Science and Technology at Maria-Lucia Castillo
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Sprinkle iron dust in the oceans. Wait a while. Phytoplankton will bloom. Let these plants absorb carbon dioxide from the atmosphere and watch them grow. Wait a little longer, and hope the atmosphere cools down.
This, more or less, is the recipe for Ocean Iron Fertilization (OIF).
Seems quick and easy, right? But, would you try it?
Professor Marc Dubé chooses not to drive his green Corolla when he goes to work every morning. Instead, he walks a few blocks from his home to the University of Ottawa.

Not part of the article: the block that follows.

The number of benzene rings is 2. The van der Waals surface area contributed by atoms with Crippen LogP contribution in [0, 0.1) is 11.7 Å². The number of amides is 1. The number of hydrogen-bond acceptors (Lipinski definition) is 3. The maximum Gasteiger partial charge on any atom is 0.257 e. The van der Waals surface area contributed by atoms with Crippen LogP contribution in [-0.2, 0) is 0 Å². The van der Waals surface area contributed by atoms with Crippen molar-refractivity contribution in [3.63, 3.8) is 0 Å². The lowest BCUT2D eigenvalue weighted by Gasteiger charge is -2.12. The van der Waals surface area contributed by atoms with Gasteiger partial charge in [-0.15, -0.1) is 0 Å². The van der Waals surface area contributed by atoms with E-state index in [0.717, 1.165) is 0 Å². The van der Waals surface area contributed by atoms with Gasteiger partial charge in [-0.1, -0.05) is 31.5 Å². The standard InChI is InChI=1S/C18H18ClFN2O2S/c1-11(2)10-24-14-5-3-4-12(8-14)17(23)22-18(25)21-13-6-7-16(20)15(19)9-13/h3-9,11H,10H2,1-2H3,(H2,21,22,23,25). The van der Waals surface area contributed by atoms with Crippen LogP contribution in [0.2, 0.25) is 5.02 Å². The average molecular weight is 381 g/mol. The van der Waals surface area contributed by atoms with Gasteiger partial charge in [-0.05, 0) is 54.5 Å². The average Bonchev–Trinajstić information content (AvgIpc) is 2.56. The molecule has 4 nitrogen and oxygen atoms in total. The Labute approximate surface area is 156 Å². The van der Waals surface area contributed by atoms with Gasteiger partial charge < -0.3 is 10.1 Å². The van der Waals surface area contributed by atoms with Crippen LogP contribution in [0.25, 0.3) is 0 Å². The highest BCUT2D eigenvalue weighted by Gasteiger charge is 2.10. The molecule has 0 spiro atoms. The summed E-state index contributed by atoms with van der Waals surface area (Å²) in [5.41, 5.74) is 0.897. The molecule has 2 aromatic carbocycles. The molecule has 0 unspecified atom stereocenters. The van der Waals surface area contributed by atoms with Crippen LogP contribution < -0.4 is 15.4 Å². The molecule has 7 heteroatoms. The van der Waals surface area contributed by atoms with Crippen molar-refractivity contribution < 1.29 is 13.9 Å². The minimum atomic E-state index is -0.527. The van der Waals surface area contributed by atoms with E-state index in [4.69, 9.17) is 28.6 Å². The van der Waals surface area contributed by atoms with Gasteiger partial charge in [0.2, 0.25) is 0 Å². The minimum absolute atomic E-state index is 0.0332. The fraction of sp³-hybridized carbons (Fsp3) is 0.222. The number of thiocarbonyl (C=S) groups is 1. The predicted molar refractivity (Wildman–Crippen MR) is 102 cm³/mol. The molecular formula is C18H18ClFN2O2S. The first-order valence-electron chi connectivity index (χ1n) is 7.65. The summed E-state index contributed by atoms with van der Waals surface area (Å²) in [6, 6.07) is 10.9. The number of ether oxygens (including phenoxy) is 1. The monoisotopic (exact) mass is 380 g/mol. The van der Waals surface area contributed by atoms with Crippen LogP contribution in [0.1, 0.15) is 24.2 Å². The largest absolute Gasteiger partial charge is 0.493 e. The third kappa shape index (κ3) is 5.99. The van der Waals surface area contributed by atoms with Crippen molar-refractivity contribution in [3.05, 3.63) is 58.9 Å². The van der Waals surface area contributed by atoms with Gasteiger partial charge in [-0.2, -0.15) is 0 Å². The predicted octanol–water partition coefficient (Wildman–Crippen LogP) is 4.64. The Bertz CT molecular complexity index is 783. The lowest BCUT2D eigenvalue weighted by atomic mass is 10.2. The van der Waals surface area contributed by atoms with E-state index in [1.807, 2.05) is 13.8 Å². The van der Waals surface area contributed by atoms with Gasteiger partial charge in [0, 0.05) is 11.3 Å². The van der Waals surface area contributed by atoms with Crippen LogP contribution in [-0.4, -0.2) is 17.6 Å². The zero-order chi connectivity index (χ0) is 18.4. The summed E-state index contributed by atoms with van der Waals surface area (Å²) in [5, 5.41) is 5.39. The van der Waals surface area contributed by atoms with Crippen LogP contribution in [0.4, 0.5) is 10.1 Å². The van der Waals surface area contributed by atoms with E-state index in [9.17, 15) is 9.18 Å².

“I don’t drive the car much,” Dubé says. For the most part, it sits in the garage except when he goes for groceries, hockey practice, or on vacation with his family.
Ferlánder Arguedas was eight years old when he began painting. At the time, it was simply his form of entertainment. His canvas was often a coffee leaf. Today, his canvas is often a duck feather.
Ferlánder, now 27, says that when his father saw him painting as a kid he would discourage him from spending time on what he regarded as a fruitless activity. He recalls his father telling him, “Ferlánder, go and clean that plantain plant because that plant is going to give you food in three months whereas that paint brush won’t.”
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